The tan area is the unsaturated zone, the top layer of the ground that gets saturated during heavy rainfall, stays wet but not saturated after such rainfall and can become quite dry at times when little or no precipitation falls. This zone is the area in which plants put down roots and thus draw water from.
The green arrow shows that water moves up from the unsaturated zone into the plants and then out of the plants as evapotranspiration.
Ground Water occurs mainly close to the Earth's surface. There must be space between the rock particles for ground water to occur albeit that the Earth's material becomes more dense with greater depth. In fact, the weight of the rocks above causes the rocks below to condense and squeeze out the open pore spaces deeper within the Earth. This is why ground water can only be found within a few km of the surface.
The Disa River catchment area is 34 km2as extracted from www.capetown.gov.za statistics :
Mean Annual Precipitation mm 923
Mean Annual Evaporation mm 1 400
Mean Annual Natural Runoff m3 10.4 x 106
Catchment areas such as this contain deposits, some more prominent in certain Minerals :
Map on the left shows, shaded in green, extent of the wetlands on either side of the river, at its widest as it nears the estuary. Map on the right indicates clearly where the Disa river enters the sea.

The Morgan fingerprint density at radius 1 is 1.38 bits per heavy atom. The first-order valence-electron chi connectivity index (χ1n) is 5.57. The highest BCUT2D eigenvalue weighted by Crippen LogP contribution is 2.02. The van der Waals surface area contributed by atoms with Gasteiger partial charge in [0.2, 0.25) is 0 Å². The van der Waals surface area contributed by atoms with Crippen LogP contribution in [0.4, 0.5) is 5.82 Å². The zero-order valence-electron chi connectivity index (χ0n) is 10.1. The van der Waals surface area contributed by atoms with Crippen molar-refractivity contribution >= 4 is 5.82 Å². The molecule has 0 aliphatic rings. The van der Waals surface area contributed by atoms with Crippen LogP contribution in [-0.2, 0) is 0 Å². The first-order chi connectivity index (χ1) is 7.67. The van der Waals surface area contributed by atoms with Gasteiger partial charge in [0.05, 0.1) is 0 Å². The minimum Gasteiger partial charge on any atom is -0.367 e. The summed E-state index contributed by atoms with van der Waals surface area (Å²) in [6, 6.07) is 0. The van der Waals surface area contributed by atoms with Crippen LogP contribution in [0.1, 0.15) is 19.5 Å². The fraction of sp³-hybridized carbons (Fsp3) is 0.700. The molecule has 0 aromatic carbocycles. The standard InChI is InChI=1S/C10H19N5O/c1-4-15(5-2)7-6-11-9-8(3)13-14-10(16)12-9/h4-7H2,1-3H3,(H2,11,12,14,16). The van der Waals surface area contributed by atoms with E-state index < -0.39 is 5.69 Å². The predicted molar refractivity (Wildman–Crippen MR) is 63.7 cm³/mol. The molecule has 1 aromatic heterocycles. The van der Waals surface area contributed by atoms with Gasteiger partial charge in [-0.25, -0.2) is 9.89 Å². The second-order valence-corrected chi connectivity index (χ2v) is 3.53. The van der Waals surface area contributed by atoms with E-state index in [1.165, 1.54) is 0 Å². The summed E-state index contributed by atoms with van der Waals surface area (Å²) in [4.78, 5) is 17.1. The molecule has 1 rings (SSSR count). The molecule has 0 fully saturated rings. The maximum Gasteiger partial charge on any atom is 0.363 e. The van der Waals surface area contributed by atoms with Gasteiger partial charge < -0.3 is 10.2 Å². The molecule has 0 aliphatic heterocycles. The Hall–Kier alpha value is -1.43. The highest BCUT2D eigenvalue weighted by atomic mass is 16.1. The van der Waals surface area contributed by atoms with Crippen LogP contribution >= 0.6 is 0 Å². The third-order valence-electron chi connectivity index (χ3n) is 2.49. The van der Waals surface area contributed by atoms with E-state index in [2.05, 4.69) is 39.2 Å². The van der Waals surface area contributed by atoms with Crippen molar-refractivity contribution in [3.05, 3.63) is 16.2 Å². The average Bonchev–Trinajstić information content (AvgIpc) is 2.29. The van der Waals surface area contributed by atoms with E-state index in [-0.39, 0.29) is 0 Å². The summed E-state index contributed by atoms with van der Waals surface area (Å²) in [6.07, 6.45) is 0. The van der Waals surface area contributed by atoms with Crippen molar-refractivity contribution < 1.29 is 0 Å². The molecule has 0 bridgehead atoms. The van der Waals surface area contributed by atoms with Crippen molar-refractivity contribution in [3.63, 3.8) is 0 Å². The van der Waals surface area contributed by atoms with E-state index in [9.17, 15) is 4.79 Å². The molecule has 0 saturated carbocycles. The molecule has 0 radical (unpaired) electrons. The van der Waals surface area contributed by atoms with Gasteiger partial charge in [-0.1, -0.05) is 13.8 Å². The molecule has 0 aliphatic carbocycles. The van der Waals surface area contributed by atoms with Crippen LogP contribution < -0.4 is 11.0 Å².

As the river flow diminishes from fairly rapid ► leisurely, diversity and intensity of flora and fauna, as to be expected, change significantly too.
Plant Life along the river, so-called riparian zone, varies from indigenous forest in the Orange Kloof, alien reed / riet further down, to the extensive wetlands as one nears the estuary.
Animal and Bird diversity, less easy to describe, due to their elusive nature and human intervention.
- Where is the source of the river & what is its estimated length to the estuary ?
- Distinguish between precipitation & ground water ?
- What two metallic minerals are mostly found in deposits within this catchment area ?
- Albeit several rivers flow off the mountain, why is this river known to be unique ?
- What effect(s) does the water table have on the river - please elaborate ?
- River is named after the beautiful Disa flower - to what species does it belong ?
- Describe what unusual object is in full view at GZ ?
- Whilst no longer a Groundspeak requirement, photo of yourself(s) with GPS at either or both co-ords, of value in recording the then condition along the river & environs ?
No spoiler photos of any signage please !